Jailhouse Lawyers Who We Are, And Where We Come From. (By Melvin Perez). Overview Where We Come From. In February 1965 William Joe Johnson, who was serving a life sentence in the Tennessee State Penitentiary, was transferred to the maximum security building in the prison for violation of a prison regulation which provided: "No inmate will advise, assist or otherwise contract to aid another, either with or without a fee, to prepare Writs or other legal matters. It is not intended that an innocent man be punished. When a man believes he is unlawfully held or illegally convicted, he should prepare a brief or state his complaint in letter form and address it to his lawyer or a judge. A formal Writ is not necessary to receive a hearing. False charges or untrue complaints may be punished. Inmates are forbidden to set themselves up as practitioners for the purpose of promoting a business or writing writs." In July 1965, Johnson, filed in the United States District Court for the Middle District of Tennessee a "motion for law books and a typewriter," in which he sought relief from his confinement in the maximum security building. The District Court treated this motion as a petition for a writ of habeas corpus and after a hearing, ordered him released from disciplinary confinement and restored to the status of an ordinary prisoner. The District Court held that the regulation was void because it in effect barred illiterate prisoners from access to federal habeas corpus and conflicted with 28 U.S.C.§2242, which read at the time. "Application for a writ of habeas corpus shall be in writing signed and verified by the person for whose relief it is intended or by someone acting in his behalf." By the time the District Court order was entered, Johnson had been transferred from the maximum security building, but he had been put in a disciplinary cell block in which he was entitled to fewer privileges than were given ordinary prisoners. Only when he promised to refrain from giving assistance to other inmates was he restored to regular prison conditions and privileges. At a second hearing, held in March 1966, the District Court explored these issues concerning the compliance of the prison officials with its initial order. After the hearing, it reaffirmed its earlier order. The State appealed. The court of appeals for the Sixth Circuit reversed, concluding that the regulation did not unlawfully conflict with the federal right to habeas corpus. According to the Sixth Circuit, the interest of the State in preserving prison discipline and in limiting the practice of law to licensed attorneys justified whatever burden the regulation might place on access to federal habeas corpus. Then in 1968 Johnson petitioned the United States Supreme Court to hear the case by filing a petition for certiorari. On certiorari, the Supreme Court, Mr. Justice Fortas, held that state prison regulation barring inmates from assisting other prisoners in preparation of petitions for post conviction relief was invalid as in conflict with federal right to habeas corpus, despite State's claim that requirement was necessary to maintain prison discipline, where State did not provide available alternative to assistance provided by other inmates. ANALYSIS. In reversing the lower court's decision, the Supreme Court said that there can be no doubt that Tennessee could not constitutionally adopt and enforce a rule forbidding illiterate or poorly educated prisoners to file habeas corpus petitions. Here Tennessee has adopted a rule which, in the absence of any other source of assistance for such prisoners, effectively does just that, said the Court. The Court quoted the District Court's conclusion that "[f]or all practical purposes, if such prisoners cannot have the assistance of a 'jail-house lawyer,' their possibly valid constitutional claims will never be heard in any court." 252 F.Supp., at 784. It also said that jails and penitentiaries included among their inmates a high percentage of persons who are totally or functionally illiterate, whose educational attainments were slight, and whose intelligence was limited. And it appeared to be equally true of Tennessee's prison facilities. The Court concluded that unless and until the State provide some reasonable alternative to assist inmates in the preparation of petitions for post conviction relief, it may not validly enforce a regulation such as that here in issue, barring inmates from furnishing such assistance to other prisoners. CREATION OF JAILHOUSE LAWYERS. With this ruling, the highest Court in the Nation set the rule of law that established Jailhouse Lawyers. A case that would set the stage for decades to come and would define our place in history and as advocates for the rights' of prisoners. A status that would come with a high price to pay, as some corrections officials would not like the fact that prisoners could now legally challenge the policies set by the Dept. of Corrections and other prison administrators. And such challenges would be legal and free from reprisal. Also, any reprisal could also be challenged and would enjoy Constitutional protection by the principals set out in the US Supreme Court case Johnson v. Avery, 89 S.Ct. 747(1969 )Different prisoners become Jailhouse Lawyers for different reasons. These reasons might not all be the same. As for me, I became a Jailhouse because I did not like the injustice that the legal system did to me. Specifically, I was charged and convicted of an attempted robbery that I did not do. As a result, I received a 15 year sentence. I have never been to the place. Did not know the person that I was charged with attempting to rob, nor did I have anything to do with the robbery. Even so, several detectives ordered the alleged victim to say that I was the person that attempted the robbery. Even with an alibi witness that I was somewhere else, I was still found guilty. Sentenced to 15 years and sent to the Florida Dept. of Corrections ("FDOC"). FDOC gave me a Dept. of Corrections number, X11781, and I began to seek justice from that conviction. However, as I began to seek justice I saw many other prisoners who had similar cases. I also saw that some Jailhouse Lawyers only did criminal law, or civil. Not many took the time or interest to learn other areas of the law. Therefore, it was not common to ask a Jailhouse Lawyer about the grievance procedure and get an "I don't know" response. This made me want to be the one that knew the answer to that question. Meanwhile, I had sought assistance from a Jailhouse Lawyer in the robbery case. However, this Jailhouse Lawyer would have me looking for cases similar to my case. So I read, read and read. I did not understand anything I was reading. But with time I started understanding. When I was placed in confinement I would write the law library to read cases. I had a lot of time to read. It also gave me the opportunity to see how some correctional staff would write prisoners false disciplinary reports. Place them on strip status ( a practice involving the removal of all property, including clothing, bedding and writing materials until the prisoner earns it back), forced to sleep on a steel bunk at cold temperatures and applied chemical agents for no reason. This allowed me to see another form of injustice. And in the future, I would be the prisoner receiving that type of injustice for being a Jailhouse Lawyer myself. I continued to read and self-study. I tried to work in the law library and become a certified law clerk, but FDOC would not allow me to take the test because I would file too many grievances or help other people with grievances. Shortly after, I was placed in confinement on a false disciplinary report after I won a case. The State Attorney called the prison and wanted to know who had assisted the prisoner. I wrote grievances and my family called. I was let out. However, about two weeks later I was back in confinement in reprisal. This time I would spend 2 years and 46 in a cell, as a result of multiple reprisal disciplinary reports. This motivated me to become better in law. Now I had all this time to read and study. I had some money in my prisoner account that my family had sent. I used this money to start taking a paralegal/ legal assistance correspondence course. Within nine months, I was already a certified paralegal. When my mother and friend saw I was doing this, they started paying for my courses. I finished the first course. Started a second course, a third and continued to study. Jailhouse Lawyers assist other prisoners in legal matters, which might include criminal cases, lawsuits, family issues, administrative grievances and many other areas of law. Some states have a program that allows prisoners to become certified as law clerks or legal research aides. This allows prisoners to become Jailhouse Lawyers from the programs. Others learn from other prisoners or by reading and studying cases. Another small group of prisoners were judges, state attorneys, and even lawyers before coming to prison. However, most Jailhouse Lawyers are normal people who were incarcerated and had to learn law to fight their own case or help other prisoners fight their case because they did not have the money to pay for a lawyer. END NOTE. By being a Jailhouse Lawyer, I saw many types of abuse by the Criminal Justice System and the Florida Dept. of Corrections. This abuse is what motivated me to be a prisoners' rights advocate. Something that has allowed me to be transferred to over 20 institutions and spend a lot of time in administrative and disciplinary confinement as well as Close Management Units. On the other hand, I consider it an honor to be an advocate for justice. To seek redress for the Constitutional violation of my rights and the rights of other people. I also consider it an honor to be part of the people who advocate for prisoners' rights. We all play a part in the big picture of Constitutional Rights. Learn from history. Be part of the solution. Do your part and remember all the people that came before us that made it all possible for us to have Constitutional Rights. This is where Jailhouse Lawyers come from. What we do and who we are. We are normal people who were forced to learn law and the legal system to defend our rights and the rights of other people similarly situated.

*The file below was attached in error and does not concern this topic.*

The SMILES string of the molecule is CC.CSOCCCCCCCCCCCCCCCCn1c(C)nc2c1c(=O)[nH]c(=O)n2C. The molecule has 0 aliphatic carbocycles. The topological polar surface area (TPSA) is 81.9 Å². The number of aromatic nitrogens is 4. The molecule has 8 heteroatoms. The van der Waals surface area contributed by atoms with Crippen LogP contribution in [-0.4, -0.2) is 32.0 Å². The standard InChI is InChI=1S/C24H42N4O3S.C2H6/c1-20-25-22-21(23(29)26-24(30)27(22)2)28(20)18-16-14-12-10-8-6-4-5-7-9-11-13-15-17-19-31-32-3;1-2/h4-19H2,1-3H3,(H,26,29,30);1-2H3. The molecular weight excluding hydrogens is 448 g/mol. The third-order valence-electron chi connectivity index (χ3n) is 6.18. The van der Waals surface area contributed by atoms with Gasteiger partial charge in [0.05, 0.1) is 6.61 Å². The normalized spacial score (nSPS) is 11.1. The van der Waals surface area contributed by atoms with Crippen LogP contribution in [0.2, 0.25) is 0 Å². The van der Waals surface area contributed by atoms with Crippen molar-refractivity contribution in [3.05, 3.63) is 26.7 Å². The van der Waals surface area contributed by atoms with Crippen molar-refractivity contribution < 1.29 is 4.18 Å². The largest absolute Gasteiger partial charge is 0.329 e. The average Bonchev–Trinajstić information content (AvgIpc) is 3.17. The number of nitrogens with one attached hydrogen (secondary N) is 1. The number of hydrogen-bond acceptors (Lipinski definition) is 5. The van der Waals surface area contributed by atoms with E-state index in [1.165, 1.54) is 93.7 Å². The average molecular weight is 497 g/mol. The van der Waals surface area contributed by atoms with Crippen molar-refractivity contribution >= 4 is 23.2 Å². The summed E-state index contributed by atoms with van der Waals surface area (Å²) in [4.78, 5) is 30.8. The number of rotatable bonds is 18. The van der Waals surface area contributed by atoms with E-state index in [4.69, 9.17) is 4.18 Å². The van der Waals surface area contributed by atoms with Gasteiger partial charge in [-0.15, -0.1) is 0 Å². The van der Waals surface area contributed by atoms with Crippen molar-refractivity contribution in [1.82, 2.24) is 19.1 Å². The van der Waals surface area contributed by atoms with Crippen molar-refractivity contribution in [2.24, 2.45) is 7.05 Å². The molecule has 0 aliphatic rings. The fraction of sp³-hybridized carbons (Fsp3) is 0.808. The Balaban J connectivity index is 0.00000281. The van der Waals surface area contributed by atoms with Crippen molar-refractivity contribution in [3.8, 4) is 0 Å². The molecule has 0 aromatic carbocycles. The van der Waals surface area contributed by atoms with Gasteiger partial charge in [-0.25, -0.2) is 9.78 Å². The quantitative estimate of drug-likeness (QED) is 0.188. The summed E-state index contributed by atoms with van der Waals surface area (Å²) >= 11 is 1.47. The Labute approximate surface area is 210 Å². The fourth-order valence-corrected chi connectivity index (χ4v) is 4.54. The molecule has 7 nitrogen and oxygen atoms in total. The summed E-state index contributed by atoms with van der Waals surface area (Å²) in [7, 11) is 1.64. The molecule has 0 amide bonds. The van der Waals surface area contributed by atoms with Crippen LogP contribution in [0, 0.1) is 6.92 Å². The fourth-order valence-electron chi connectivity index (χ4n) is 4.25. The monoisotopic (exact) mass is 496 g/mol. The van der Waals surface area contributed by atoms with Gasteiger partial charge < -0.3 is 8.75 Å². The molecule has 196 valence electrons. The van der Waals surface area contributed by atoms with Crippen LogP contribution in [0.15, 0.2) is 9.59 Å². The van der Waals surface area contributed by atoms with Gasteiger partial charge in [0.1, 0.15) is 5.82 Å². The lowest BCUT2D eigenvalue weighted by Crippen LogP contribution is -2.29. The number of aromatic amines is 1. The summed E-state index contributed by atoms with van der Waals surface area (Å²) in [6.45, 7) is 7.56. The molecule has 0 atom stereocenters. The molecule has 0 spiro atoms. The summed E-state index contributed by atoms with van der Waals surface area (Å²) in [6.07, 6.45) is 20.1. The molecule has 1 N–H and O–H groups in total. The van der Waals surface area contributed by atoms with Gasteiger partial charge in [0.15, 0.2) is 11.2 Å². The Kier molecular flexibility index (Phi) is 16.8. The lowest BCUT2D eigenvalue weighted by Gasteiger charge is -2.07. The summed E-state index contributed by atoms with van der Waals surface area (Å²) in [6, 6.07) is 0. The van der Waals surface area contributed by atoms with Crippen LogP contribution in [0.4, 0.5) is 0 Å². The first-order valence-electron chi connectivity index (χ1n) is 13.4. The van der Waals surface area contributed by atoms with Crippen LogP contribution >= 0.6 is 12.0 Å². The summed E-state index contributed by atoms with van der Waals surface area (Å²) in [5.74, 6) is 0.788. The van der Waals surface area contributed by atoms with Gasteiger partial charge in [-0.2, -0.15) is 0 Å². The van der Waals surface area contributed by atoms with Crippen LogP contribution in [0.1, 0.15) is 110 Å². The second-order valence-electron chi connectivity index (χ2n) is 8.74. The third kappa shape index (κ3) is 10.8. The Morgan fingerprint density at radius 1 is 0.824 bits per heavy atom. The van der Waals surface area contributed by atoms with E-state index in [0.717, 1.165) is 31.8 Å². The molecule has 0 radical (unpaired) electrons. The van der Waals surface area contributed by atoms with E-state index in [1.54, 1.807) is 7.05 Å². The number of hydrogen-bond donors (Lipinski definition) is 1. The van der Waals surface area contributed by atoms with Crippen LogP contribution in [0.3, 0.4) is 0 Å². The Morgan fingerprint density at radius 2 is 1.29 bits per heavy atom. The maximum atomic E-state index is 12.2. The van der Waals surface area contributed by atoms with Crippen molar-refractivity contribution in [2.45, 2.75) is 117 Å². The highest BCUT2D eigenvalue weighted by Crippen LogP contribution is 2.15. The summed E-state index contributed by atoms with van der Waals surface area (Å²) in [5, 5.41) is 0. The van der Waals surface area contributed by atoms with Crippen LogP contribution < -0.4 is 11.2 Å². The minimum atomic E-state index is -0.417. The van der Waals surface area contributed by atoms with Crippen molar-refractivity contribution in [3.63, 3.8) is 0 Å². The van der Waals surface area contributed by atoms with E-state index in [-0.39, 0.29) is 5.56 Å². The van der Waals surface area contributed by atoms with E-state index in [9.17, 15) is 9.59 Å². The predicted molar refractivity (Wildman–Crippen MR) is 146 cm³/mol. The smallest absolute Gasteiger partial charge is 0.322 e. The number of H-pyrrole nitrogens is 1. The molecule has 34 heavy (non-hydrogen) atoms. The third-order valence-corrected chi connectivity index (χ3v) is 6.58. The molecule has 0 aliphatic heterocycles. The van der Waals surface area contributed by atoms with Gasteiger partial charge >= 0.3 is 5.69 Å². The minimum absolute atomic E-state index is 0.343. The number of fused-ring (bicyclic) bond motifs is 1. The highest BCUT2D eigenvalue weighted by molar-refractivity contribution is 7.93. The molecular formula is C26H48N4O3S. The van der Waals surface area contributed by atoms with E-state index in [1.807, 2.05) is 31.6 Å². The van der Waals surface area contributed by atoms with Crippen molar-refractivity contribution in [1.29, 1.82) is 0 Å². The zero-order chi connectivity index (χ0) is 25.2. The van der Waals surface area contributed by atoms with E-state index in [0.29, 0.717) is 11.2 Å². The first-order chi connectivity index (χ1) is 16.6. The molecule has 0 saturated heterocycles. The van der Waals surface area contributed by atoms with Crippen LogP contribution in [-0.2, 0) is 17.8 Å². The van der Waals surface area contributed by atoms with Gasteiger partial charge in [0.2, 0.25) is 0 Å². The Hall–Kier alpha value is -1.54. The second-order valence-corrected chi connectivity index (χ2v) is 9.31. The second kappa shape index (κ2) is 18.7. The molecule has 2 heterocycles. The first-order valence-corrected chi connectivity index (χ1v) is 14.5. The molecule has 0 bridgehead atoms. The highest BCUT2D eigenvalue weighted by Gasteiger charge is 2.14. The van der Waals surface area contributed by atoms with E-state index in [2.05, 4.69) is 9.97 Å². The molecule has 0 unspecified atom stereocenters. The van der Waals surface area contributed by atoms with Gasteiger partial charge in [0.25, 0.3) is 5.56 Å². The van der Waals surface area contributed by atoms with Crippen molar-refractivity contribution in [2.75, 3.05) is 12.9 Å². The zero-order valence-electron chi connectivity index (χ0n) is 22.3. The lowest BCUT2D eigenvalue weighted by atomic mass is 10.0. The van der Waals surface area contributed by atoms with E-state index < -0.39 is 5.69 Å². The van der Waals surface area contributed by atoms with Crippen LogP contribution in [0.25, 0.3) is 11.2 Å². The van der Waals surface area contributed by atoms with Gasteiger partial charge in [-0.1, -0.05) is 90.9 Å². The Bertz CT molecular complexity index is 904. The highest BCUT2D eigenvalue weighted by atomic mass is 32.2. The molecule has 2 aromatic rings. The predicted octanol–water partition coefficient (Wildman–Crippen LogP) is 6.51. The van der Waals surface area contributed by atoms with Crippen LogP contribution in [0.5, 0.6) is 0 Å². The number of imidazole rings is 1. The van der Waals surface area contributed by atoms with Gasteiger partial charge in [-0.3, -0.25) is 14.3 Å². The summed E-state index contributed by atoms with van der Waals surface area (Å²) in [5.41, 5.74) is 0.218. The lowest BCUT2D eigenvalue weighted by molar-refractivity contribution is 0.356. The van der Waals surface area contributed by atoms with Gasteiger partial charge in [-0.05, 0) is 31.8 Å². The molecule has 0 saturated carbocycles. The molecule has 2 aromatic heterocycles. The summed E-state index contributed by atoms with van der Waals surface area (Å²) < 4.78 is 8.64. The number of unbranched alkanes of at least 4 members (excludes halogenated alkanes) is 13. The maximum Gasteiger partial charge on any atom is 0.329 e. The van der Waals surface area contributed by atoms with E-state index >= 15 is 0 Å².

Melvin Perez #x11781
Current Release date :10/21/2031